Fannie and Freddie: why the takeover

Treasury said Sunday the mortgage giants will enter a conservatorship.

By , Staff writer of The Christian Science Monitor

By taking control of Fannie Mae and Freddie Mac, the Bush administration has launched a high-stakes bid to bolster the housing market and the US economy – seeking to minimize costs to taxpayers even as it puts them on the hook.

Treasury Secretary Henry Paulson on Sunday announced a federal conservatorship for the two mortgage giants, which play a key role in the housing market, now rocked by falling home values and high rates of foreclosure.

The action begins a formal Treasury role that, just a few weeks ago, Secretary Paulson said he expected to avoid. Fannie and Freddie, as private companies created by government mandate, have long been seen as implicitly backed by the Treasury. Now that backstop is as explicit as it can be.

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Why is it coming to this?

The short answer is that legislation Congress passed in July failed to reassure financial markets enough to position the two companies to raise needed capital on their own. That law gave the Treasury new authority to funnel credit or capital into Fannie and Freddie, if needed – at taxpayer expense.

Meanwhile, foreclosures continue to pummel the mortgage firms with big losses.

"It's going to get worse if they don't act," says Peter Morici, an economist at the University of Maryland. "We want this dealt with now."

The two companies will now operate, as they open their doors Monday, under the authority of the Federal Housing Finance Agency (FHFA), a new agency that Congress created this summer to regulate Fannie and Freddie.

Paulson announced the conservatorship along with James Lockhart, the FHFA's director. He outlined three key goals: ensuring market stability, continuing the availability of mortgages, and holding taxpayer costs to a minimum.

Those goals, he said, could not have been achieved by simply pumping federal money into the two companies in their present form.

An impetus for Sunday's move is what Paulson described as ambiguity in the identity of the two so-called government-sponsored enterprises (GSEs). For years they have operated with both a public mission – to foster broad and stable mortgage markets – and a private one of providing profits for shareholders.

The goal of maximizing shareholders' returns, Paulson said, has "encouraged risk-taking."

Given the plunge in share value at the GSEs during the past year, the worry was that their managers might have been tempted to take on more risk in an effort to recover.

"The shareholders have nothing to lose and everything to gain" if Fannie and Freddie's CEOs were to take new risks now, because the current share price is so low, says Morris Davis, a University of Wisconsin economist who focuses on real estate issues.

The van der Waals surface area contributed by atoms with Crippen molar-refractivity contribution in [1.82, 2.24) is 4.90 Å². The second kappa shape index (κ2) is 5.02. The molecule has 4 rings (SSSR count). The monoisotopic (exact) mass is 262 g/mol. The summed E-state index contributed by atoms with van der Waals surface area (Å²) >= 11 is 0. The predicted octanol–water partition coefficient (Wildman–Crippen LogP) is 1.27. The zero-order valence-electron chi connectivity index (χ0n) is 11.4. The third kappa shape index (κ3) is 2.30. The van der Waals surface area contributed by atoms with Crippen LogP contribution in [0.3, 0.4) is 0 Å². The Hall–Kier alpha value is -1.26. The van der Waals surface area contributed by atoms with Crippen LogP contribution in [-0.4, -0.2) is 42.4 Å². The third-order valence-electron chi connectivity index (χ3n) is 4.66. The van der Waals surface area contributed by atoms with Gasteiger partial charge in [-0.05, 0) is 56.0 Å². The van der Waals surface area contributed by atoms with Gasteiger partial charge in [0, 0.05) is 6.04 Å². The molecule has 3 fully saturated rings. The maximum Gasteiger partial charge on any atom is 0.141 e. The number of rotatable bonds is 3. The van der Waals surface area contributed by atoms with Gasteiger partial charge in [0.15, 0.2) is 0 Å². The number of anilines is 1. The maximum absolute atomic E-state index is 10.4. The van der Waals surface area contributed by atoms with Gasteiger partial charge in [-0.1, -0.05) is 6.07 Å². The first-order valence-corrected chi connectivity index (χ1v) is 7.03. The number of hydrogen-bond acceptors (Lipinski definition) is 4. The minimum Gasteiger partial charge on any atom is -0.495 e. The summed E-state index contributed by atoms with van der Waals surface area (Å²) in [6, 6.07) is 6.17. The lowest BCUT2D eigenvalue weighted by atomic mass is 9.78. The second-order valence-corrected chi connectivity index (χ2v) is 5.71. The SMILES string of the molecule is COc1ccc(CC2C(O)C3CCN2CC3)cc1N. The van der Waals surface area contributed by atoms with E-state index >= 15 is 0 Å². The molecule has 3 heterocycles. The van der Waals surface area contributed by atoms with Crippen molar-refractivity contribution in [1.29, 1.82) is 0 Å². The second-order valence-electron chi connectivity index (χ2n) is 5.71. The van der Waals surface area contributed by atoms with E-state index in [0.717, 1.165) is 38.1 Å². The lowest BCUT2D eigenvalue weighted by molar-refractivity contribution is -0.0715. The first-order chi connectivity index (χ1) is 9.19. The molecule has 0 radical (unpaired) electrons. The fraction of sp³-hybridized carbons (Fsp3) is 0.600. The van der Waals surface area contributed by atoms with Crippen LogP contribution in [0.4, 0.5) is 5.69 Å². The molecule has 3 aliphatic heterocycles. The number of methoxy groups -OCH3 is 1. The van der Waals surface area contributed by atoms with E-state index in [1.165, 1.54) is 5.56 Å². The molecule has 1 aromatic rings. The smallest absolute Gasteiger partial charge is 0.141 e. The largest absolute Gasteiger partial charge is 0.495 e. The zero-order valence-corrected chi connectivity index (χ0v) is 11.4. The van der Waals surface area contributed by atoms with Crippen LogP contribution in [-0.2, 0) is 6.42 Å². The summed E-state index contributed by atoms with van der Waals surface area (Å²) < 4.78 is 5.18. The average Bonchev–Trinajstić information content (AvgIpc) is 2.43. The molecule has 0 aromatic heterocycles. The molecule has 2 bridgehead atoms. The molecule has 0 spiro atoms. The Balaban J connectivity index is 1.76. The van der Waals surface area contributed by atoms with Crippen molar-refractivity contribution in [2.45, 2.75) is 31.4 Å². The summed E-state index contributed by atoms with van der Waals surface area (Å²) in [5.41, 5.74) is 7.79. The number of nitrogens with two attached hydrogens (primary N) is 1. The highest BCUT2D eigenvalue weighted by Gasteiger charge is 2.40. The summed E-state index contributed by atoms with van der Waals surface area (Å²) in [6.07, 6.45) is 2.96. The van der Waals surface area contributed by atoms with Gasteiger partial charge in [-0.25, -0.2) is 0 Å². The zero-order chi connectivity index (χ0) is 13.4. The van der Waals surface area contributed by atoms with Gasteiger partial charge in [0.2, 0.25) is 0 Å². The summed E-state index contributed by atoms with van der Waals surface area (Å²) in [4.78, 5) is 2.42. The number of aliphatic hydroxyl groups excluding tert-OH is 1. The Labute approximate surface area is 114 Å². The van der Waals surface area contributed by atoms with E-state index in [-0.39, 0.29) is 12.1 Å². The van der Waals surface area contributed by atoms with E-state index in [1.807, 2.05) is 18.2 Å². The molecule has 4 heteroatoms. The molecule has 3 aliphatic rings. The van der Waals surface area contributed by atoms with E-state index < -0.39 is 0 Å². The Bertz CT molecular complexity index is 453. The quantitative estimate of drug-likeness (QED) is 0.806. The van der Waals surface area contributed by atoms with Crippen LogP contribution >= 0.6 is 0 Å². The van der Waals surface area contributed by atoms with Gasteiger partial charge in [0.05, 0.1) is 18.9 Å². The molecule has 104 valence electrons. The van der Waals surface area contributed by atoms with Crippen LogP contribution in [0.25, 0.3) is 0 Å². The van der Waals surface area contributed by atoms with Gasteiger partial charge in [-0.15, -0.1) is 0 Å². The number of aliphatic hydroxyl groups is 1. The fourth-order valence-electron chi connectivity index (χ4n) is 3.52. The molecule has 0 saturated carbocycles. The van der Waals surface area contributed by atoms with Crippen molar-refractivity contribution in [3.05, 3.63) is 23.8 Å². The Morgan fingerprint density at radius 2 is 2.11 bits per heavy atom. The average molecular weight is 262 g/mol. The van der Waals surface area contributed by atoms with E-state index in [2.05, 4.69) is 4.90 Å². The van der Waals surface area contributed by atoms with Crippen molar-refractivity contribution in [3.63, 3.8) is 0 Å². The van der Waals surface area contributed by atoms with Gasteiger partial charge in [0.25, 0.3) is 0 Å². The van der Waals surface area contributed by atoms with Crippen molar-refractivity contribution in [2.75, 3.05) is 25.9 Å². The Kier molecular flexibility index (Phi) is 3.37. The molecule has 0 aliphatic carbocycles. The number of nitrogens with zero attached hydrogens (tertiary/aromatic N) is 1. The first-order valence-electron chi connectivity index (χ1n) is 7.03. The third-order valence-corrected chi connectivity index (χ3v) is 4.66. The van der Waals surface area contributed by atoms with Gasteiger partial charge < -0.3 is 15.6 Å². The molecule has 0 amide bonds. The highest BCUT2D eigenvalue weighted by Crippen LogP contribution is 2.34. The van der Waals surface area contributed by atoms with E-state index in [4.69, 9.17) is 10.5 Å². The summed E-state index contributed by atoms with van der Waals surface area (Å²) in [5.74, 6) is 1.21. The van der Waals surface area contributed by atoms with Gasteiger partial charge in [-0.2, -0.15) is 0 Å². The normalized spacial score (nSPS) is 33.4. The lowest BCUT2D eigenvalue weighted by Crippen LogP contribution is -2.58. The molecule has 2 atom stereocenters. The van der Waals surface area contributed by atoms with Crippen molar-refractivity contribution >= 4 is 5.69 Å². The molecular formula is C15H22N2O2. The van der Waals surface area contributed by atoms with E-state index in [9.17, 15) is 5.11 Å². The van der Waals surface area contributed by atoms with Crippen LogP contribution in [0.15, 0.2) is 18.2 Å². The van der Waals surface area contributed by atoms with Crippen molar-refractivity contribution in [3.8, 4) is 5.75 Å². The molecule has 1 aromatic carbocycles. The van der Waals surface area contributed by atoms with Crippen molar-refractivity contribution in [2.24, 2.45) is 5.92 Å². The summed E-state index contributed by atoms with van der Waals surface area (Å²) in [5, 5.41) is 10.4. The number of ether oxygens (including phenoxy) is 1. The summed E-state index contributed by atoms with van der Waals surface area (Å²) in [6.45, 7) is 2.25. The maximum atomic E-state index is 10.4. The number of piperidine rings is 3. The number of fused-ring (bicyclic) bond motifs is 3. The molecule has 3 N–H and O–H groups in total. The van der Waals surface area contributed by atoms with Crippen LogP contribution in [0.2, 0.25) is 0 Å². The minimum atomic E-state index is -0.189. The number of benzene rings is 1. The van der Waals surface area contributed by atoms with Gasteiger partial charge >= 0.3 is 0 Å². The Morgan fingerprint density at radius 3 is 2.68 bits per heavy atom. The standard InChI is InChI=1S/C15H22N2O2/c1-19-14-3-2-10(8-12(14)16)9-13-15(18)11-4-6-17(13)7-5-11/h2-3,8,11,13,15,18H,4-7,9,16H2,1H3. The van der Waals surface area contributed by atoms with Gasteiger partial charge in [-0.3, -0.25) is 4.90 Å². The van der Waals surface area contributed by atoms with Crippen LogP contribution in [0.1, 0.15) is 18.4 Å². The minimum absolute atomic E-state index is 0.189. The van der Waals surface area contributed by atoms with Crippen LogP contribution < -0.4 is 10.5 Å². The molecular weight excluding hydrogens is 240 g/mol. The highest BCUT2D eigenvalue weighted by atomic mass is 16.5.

In the 1980s, he says, the savings and loan industry got into trouble because regulators and Congress allowed such a pattern to play out.

Fannie Mae and Freddie Mac have a central role in the housing market, with their odd names representing shorthand for longer titles including the words "federal" and "mortgage." The duo fuels home lending by purchasing loans from other lenders, or by providing guarantees to back the share of mortgage loans that meet their standards. The guarantees give investors confidence to buy packages of mortgage debt, known as mortgage-backed securities.

Those actions can keep loans flowing even when, as now, many traditional banks are reluctant or unable to make home loans and hold them on their own books. Currently, most mortgages in the US flow through Fannie or Freddie, and nearly half of all outstanding mortgage debt is linked to them in some way.

Their role in the housing market has long been controversial, but in the current weak economy their outright failure is unthinkable for most policymakers.

The conservatorship represents a temporary step, akin to a bankruptcy from which the GSEs will ultimately emerge. Next year, Paulson said, the next US president and Congress will have to determine the firms' longer-term structure and size. Ultimately, Paulson said, "government support needs to be either explicit or nonexistent."

For now, however, the focus is on improving the economic and credit climate.

Mr. Lockhart and Paulson detailed a multipronged plan for Fannie and Freddie in the near term:

•The firms will continue to make loans "without limits," at a time when mainstream banks have tightened lending standards or raised interest rates.

•They will stop paying shareholder dividends, conserving $2 billion a year.

•They will have access to a line of credit from the Treasury, if needed.

•The Treasury will become an investor in preferred shares and warrants of the GSEs, with a position senior to current investors. The size and timing of investments will be as needed to maintain a positive net worth for the enterprises.

•The Treasury will be a buyer of new GSE-issued mortgage-backed securities, a move designed to help keep mortgage rates low.

•The firms' chief executives, Daniel Mudd and Richard Syron, will be replaced, but will stay for a transition period. Herb Allison, a former Merrill Lynch executive, will head Fannie Mae, and former banker David Moffett will head Freddie Mac. The incoming CEOs, as public employees, will have much lower salaries.

•Political lobbying efforts, long a source of GSE clout on Capitol Hill, will cease. Charitable giving will be reviewed.

Paulson said he expects the purchase of GSE debt would come at no cost, and possibly at a profit, to taxpayers. But the overall taxpayer cost of the intervention would depend on business conditions going forward, he said Sunday.

"I have long said the housing correction poses the biggest risk to our economy," Paulson said.

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